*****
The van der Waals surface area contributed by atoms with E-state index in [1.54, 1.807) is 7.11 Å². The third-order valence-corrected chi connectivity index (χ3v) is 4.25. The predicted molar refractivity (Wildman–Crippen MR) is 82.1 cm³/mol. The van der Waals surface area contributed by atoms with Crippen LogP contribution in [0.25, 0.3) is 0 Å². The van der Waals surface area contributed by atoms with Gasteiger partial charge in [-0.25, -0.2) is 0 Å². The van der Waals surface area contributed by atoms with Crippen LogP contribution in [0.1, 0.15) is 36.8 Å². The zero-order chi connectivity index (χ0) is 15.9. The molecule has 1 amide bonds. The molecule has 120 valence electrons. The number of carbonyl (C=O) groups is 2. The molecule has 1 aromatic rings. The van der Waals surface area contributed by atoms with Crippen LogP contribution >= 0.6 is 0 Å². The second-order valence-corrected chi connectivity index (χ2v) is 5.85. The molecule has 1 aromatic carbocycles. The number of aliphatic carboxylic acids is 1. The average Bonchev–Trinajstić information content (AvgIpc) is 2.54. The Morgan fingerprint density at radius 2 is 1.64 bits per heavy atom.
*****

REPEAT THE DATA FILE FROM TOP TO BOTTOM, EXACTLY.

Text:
The van der Waals surface area contributed by atoms with E-state index in [1.54, 1.807) is 7.11 Å². The third-order valence-corrected chi connectivity index (χ3v) is 4.25. The predicted molar refractivity (Wildman–Crippen MR) is 82.1 cm³/mol. The van der Waals surface area contributed by atoms with Crippen LogP contribution in [0.25, 0.3) is 0 Å². The van der Waals surface area contributed by atoms with Gasteiger partial charge in [-0.25, -0.2) is 0 Å². The van der Waals surface area contributed by atoms with Crippen LogP contribution in [0.1, 0.15) is 36.8 Å². The zero-order chi connectivity index (χ0) is 15.9. The molecule has 1 amide bonds. The molecule has 120 valence electrons. The number of carbonyl (C=O) groups is 2. The molecule has 1 aromatic rings. The van der Waals surface area contributed by atoms with Crippen LogP contribution >= 0.6 is 0 Å². The second-order valence-corrected chi connectivity index (χ2v) is 5.85. The molecule has 1 aromatic carbocycles. The number of aliphatic carboxylic acids is 1. The average Bonchev–Trinajstić information content (AvgIpc) is 2.54. The Morgan fingerprint density at radius 2 is 1.64 bits per heavy atom.